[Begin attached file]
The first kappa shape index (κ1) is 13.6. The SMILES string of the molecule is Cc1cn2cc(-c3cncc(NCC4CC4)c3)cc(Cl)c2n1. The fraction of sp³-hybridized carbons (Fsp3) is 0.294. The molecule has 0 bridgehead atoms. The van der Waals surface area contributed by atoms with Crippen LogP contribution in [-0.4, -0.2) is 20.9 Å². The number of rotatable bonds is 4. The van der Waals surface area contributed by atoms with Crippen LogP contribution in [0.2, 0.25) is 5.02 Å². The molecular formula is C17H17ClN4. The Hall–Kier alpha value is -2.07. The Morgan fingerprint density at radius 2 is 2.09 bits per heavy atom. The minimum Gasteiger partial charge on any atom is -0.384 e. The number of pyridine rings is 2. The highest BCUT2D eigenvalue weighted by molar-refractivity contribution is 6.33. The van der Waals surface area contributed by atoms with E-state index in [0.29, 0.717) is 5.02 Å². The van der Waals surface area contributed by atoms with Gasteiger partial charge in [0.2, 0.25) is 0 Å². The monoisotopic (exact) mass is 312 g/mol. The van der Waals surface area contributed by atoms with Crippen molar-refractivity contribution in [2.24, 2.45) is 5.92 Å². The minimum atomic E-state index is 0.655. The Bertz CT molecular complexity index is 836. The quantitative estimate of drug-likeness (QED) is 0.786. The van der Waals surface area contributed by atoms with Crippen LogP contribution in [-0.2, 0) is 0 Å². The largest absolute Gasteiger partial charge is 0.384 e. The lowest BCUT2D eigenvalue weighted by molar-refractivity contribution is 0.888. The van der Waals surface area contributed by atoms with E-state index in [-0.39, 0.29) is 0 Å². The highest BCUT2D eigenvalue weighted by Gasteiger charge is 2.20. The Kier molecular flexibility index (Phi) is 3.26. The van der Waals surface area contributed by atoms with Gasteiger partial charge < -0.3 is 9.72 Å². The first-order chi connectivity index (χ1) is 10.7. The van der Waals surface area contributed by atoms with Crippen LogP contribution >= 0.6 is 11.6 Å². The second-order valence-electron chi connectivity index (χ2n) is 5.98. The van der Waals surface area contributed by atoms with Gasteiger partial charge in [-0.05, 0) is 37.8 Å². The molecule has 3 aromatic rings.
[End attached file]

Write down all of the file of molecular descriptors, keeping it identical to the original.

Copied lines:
The first kappa shape index (κ1) is 13.6. The SMILES string of the molecule is Cc1cn2cc(-c3cncc(NCC4CC4)c3)cc(Cl)c2n1. The fraction of sp³-hybridized carbons (Fsp3) is 0.294. The molecule has 0 bridgehead atoms. The van der Waals surface area contributed by atoms with Crippen LogP contribution in [-0.4, -0.2) is 20.9 Å². The number of rotatable bonds is 4. The van der Waals surface area contributed by atoms with Crippen LogP contribution in [0.2, 0.25) is 5.02 Å². The molecular formula is C17H17ClN4. The Hall–Kier alpha value is -2.07. The Morgan fingerprint density at radius 2 is 2.09 bits per heavy atom. The minimum Gasteiger partial charge on any atom is -0.384 e. The number of pyridine rings is 2. The highest BCUT2D eigenvalue weighted by molar-refractivity contribution is 6.33. The van der Waals surface area contributed by atoms with E-state index in [0.29, 0.717) is 5.02 Å². The van der Waals surface area contributed by atoms with Gasteiger partial charge in [0.2, 0.25) is 0 Å². The monoisotopic (exact) mass is 312 g/mol. The van der Waals surface area contributed by atoms with Crippen molar-refractivity contribution in [2.24, 2.45) is 5.92 Å². The minimum atomic E-state index is 0.655. The Bertz CT molecular complexity index is 836. The quantitative estimate of drug-likeness (QED) is 0.786. The van der Waals surface area contributed by atoms with Crippen LogP contribution in [-0.2, 0) is 0 Å². The largest absolute Gasteiger partial charge is 0.384 e. The lowest BCUT2D eigenvalue weighted by molar-refractivity contribution is 0.888. The van der Waals surface area contributed by atoms with E-state index in [-0.39, 0.29) is 0 Å². The highest BCUT2D eigenvalue weighted by Gasteiger charge is 2.20. The Kier molecular flexibility index (Phi) is 3.26. The van der Waals surface area contributed by atoms with Gasteiger partial charge < -0.3 is 9.72 Å². The first-order chi connectivity index (χ1) is 10.7. The van der Waals surface area contributed by atoms with Crippen LogP contribution >= 0.6 is 11.6 Å². The second-order valence-electron chi connectivity index (χ2n) is 5.98. The van der Waals surface area contributed by atoms with Gasteiger partial charge in [-0.05, 0) is 37.8 Å². The molecule has 3 aromatic rings.